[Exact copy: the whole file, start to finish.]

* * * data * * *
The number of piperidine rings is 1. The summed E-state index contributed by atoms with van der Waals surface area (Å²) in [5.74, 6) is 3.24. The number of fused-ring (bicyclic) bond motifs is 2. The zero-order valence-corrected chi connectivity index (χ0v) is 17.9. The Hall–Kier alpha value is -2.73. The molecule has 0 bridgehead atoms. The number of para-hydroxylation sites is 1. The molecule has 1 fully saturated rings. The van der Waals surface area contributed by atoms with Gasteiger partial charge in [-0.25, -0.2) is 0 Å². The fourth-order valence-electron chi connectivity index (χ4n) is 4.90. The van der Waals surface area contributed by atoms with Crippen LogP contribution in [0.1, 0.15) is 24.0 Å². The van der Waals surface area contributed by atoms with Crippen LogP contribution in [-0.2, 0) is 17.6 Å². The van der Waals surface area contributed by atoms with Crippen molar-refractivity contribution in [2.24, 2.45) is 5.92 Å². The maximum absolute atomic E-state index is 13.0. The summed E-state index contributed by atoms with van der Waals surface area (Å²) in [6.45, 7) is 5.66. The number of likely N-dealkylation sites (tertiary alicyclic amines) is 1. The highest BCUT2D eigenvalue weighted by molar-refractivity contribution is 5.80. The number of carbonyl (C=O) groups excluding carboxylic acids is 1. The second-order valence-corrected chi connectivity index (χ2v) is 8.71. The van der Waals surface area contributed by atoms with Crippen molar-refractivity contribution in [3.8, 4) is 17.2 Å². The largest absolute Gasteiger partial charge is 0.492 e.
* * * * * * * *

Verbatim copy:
The number of piperidine rings is 1. The summed E-state index contributed by atoms with van der Waals surface area (Å²) in [5.74, 6) is 3.24. The number of fused-ring (bicyclic) bond motifs is 2. The zero-order valence-corrected chi connectivity index (χ0v) is 17.9. The Hall–Kier alpha value is -2.73. The molecule has 0 bridgehead atoms. The number of para-hydroxylation sites is 1. The molecule has 1 fully saturated rings. The van der Waals surface area contributed by atoms with Gasteiger partial charge in [-0.25, -0.2) is 0 Å². The fourth-order valence-electron chi connectivity index (χ4n) is 4.90. The van der Waals surface area contributed by atoms with Crippen LogP contribution in [0.1, 0.15) is 24.0 Å². The van der Waals surface area contributed by atoms with Crippen LogP contribution in [-0.2, 0) is 17.6 Å². The van der Waals surface area contributed by atoms with Crippen molar-refractivity contribution in [2.24, 2.45) is 5.92 Å². The maximum absolute atomic E-state index is 13.0. The summed E-state index contributed by atoms with van der Waals surface area (Å²) in [6.45, 7) is 5.66. The number of likely N-dealkylation sites (tertiary alicyclic amines) is 1. The highest BCUT2D eigenvalue weighted by molar-refractivity contribution is 5.80. The number of carbonyl (C=O) groups excluding carboxylic acids is 1. The second-order valence-corrected chi connectivity index (χ2v) is 8.71. The van der Waals surface area contributed by atoms with Crippen molar-refractivity contribution in [3.8, 4) is 17.2 Å². The largest absolute Gasteiger partial charge is 0.492 e.